25 May Judiciary Interpreting in Brazil
May Soon Enough Become a Reality
Judiciary interpreting in Brazil has found a champion in Jaqueline (Jaque) Nordin. While preparing for her presentation for NAJIT’s 39th Annual Conference in June, Jaque found time to have a chat with The NAJIT Observer, and we share it below.
TNO: Where does your passion come from?
I believe my passion is intimately connected with my sense of fairness, of what is and what is not right. What is wrong cannot be accepted as the norm just because everyone is doing it.
TNO: What inspired you to create the Judiciary Interpreting in Brazil program for I2B?
After reading the book Blue Ocean Strategy, I decided – and it took a lot of courage- that I myself could create a path toward solving the lack of training issue. Along the way, many influencers have embraced the cause as if their own, which served as a catalyst for this project.
My two main objectives are (1) to improve the awareness of working interpreters, future interpreters and, above all, of the court system itself – judges, lawyers, prosecutors, etc.; and (2) to establish a process for training, certification and selection of skilled professionals.
My dream is to see in place a system that is more fair, serious and accountable in my own country. The 5-month (44 hours) I2B program is a strong platform to take it forward.
TNO: What changes do you expect to see as a result of this program?
In fact, there are changes already taking place where professional awareness is concerned. But I want to see more; more awareness and in-depth study of judiciary interpreting as it is already used in developed and developing countries. In Brazil, we can only find formal instruction available for conference interpreting. As a result, healthcare and judiciary interpreting are mostly ignored by teaching programs.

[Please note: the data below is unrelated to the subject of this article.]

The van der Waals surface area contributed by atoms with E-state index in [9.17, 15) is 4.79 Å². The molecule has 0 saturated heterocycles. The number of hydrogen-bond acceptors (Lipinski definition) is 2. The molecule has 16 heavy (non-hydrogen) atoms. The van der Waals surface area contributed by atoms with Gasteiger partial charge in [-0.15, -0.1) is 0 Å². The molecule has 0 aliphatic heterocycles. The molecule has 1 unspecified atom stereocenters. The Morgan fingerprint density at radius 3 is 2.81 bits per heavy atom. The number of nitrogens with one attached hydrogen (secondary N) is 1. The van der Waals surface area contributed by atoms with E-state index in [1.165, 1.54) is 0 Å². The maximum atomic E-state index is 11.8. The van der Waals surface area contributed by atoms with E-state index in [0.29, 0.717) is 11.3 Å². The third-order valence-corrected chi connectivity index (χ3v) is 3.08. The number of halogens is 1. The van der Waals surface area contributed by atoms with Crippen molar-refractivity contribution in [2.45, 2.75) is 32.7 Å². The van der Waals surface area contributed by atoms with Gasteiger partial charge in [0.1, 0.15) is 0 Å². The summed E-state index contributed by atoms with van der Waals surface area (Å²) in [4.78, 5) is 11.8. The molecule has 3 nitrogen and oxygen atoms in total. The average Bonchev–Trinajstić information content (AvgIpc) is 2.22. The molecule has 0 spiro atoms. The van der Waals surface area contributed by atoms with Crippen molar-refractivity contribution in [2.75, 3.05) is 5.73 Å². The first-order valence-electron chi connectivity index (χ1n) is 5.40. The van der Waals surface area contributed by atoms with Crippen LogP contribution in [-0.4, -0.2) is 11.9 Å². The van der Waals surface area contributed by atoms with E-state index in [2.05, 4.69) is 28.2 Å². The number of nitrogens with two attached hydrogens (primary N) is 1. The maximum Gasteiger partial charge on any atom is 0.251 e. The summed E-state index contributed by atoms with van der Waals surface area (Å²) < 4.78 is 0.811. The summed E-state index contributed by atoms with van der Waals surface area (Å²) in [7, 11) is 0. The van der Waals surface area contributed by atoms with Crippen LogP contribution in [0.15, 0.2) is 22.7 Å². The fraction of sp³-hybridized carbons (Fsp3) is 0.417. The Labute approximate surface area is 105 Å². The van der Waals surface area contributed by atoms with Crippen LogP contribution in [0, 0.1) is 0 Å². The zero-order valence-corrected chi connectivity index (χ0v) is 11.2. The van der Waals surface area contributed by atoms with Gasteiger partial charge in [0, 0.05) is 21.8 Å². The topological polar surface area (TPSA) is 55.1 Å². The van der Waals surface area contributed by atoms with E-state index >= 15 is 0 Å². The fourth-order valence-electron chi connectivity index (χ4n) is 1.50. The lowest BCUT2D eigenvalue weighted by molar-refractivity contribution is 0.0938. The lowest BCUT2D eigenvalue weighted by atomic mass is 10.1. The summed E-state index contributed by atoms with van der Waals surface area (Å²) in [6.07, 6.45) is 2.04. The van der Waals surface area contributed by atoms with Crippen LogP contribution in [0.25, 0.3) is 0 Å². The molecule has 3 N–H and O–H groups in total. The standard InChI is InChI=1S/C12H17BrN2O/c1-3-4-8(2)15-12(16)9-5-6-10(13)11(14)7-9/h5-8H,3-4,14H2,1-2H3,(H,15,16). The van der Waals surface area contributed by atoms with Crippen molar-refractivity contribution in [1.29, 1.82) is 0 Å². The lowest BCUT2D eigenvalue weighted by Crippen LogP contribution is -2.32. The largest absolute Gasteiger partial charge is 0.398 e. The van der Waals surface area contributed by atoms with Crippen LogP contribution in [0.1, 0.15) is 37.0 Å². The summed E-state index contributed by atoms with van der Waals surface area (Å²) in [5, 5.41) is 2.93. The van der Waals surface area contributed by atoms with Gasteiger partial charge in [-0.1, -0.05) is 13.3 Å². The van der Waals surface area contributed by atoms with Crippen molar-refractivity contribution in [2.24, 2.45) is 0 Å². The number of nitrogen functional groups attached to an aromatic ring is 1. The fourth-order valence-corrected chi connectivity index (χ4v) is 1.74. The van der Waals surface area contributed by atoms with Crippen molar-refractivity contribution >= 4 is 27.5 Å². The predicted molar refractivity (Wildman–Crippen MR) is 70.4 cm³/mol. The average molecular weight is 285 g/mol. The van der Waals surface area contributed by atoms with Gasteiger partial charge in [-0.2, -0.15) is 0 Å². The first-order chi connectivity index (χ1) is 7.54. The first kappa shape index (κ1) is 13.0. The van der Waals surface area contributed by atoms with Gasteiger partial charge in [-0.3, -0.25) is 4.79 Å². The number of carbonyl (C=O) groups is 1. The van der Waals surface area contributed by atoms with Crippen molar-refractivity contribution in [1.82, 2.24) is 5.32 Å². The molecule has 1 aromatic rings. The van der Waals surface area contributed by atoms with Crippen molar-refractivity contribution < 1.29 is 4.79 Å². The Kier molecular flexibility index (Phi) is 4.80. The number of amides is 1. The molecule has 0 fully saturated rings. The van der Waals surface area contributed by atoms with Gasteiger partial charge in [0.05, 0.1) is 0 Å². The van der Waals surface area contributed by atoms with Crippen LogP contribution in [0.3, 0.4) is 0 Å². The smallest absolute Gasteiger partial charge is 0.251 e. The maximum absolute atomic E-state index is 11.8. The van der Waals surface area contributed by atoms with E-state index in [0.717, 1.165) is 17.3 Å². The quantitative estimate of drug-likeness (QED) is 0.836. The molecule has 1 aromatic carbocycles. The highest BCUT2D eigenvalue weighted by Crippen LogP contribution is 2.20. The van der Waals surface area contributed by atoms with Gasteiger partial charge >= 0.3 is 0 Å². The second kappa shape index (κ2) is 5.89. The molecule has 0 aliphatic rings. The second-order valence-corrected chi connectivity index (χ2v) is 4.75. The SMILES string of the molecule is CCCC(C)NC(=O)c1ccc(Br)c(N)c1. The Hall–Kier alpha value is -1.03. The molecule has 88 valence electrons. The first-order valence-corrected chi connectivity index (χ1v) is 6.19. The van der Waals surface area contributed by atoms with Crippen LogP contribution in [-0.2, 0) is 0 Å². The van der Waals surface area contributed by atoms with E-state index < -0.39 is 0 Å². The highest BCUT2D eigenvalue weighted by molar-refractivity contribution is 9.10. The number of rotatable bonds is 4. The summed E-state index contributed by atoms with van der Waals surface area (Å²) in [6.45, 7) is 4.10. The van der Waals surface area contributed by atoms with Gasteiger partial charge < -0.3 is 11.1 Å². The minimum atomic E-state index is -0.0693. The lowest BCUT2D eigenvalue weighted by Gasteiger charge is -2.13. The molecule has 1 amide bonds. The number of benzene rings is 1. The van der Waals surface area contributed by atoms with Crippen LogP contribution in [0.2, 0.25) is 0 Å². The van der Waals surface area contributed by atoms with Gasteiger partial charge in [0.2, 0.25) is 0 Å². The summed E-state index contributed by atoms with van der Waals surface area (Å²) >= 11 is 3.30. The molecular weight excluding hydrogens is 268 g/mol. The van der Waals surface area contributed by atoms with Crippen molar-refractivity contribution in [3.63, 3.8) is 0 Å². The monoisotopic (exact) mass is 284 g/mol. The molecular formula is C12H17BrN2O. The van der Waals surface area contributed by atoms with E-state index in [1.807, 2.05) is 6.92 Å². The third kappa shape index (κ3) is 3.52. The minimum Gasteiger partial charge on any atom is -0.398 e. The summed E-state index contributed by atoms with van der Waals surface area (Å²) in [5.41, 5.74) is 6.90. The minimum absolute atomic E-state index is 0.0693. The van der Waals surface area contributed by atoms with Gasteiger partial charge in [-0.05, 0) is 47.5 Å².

Not speaking the language of the country you are in, regardless of the situation, is already a veiled threat. Should the individual in custody also have to pay for the crime of not speaking the official language of his hearing? Should the patient suffer more because she does not speak the same language as her doctor?
I hope we may incorporate a degree of humanity in programs offered by teaching entities in Brazil, so that one day justice and healthcare can share the glamour of conference interpreting, with the appropriate compensation.
TNO: How did you structure the I2B program in terms of approach?
The introductory program starts with a historical overview and analysis of existing systems showing the fragility of the system used in Brazil while emphasizing the possibility of a positive change in the future. Afterward, we study the theoretical part – codes of ethics, professional conduct. In the practicum, we study protocols through situations regularly encountered in hearings, using scripts that I have developed based on real situations.
TNO: Did you look for models in other countries or developed your own based on the deficiencies and needs you identified?